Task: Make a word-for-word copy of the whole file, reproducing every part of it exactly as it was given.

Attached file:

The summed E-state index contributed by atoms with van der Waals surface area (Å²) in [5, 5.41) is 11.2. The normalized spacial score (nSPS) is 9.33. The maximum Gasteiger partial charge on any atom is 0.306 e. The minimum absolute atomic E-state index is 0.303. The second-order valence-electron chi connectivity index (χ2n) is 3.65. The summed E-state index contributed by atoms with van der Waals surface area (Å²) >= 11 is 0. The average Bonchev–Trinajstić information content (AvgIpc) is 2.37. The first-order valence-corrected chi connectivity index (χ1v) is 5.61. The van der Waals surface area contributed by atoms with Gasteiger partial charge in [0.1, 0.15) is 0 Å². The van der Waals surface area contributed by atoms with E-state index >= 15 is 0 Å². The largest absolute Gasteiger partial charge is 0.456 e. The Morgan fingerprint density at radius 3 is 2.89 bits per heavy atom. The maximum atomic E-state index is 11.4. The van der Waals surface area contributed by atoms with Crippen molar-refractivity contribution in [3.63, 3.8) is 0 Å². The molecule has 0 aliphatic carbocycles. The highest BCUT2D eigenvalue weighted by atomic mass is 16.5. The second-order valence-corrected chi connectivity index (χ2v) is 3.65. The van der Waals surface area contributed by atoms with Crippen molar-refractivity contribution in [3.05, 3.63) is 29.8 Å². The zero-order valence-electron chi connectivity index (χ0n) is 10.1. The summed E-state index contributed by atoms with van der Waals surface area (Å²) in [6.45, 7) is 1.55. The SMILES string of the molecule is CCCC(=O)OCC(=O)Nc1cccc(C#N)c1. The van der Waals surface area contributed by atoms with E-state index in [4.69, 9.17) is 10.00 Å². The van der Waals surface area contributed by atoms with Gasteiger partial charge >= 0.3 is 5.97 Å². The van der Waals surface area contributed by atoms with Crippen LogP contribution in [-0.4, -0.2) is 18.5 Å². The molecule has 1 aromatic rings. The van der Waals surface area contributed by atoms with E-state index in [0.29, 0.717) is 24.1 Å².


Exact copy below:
The summed E-state index contributed by atoms with van der Waals surface area (Å²) in [5, 5.41) is 11.2. The normalized spacial score (nSPS) is 9.33. The maximum Gasteiger partial charge on any atom is 0.306 e. The minimum absolute atomic E-state index is 0.303. The second-order valence-electron chi connectivity index (χ2n) is 3.65. The summed E-state index contributed by atoms with van der Waals surface area (Å²) >= 11 is 0. The average Bonchev–Trinajstić information content (AvgIpc) is 2.37. The first-order valence-corrected chi connectivity index (χ1v) is 5.61. The van der Waals surface area contributed by atoms with Gasteiger partial charge in [0.1, 0.15) is 0 Å². The van der Waals surface area contributed by atoms with E-state index >= 15 is 0 Å². The largest absolute Gasteiger partial charge is 0.456 e. The Morgan fingerprint density at radius 3 is 2.89 bits per heavy atom. The maximum atomic E-state index is 11.4. The van der Waals surface area contributed by atoms with Crippen molar-refractivity contribution in [3.63, 3.8) is 0 Å². The molecule has 0 aliphatic carbocycles. The highest BCUT2D eigenvalue weighted by atomic mass is 16.5. The second-order valence-corrected chi connectivity index (χ2v) is 3.65. The van der Waals surface area contributed by atoms with Crippen molar-refractivity contribution in [3.05, 3.63) is 29.8 Å². The zero-order valence-electron chi connectivity index (χ0n) is 10.1. The summed E-state index contributed by atoms with van der Waals surface area (Å²) in [6.45, 7) is 1.55. The SMILES string of the molecule is CCCC(=O)OCC(=O)Nc1cccc(C#N)c1. The van der Waals surface area contributed by atoms with E-state index in [4.69, 9.17) is 10.00 Å². The van der Waals surface area contributed by atoms with Gasteiger partial charge >= 0.3 is 5.97 Å². The van der Waals surface area contributed by atoms with Crippen LogP contribution in [-0.4, -0.2) is 18.5 Å². The molecule has 1 aromatic rings. The van der Waals surface area contributed by atoms with E-state index in [0.29, 0.717) is 24.1 Å².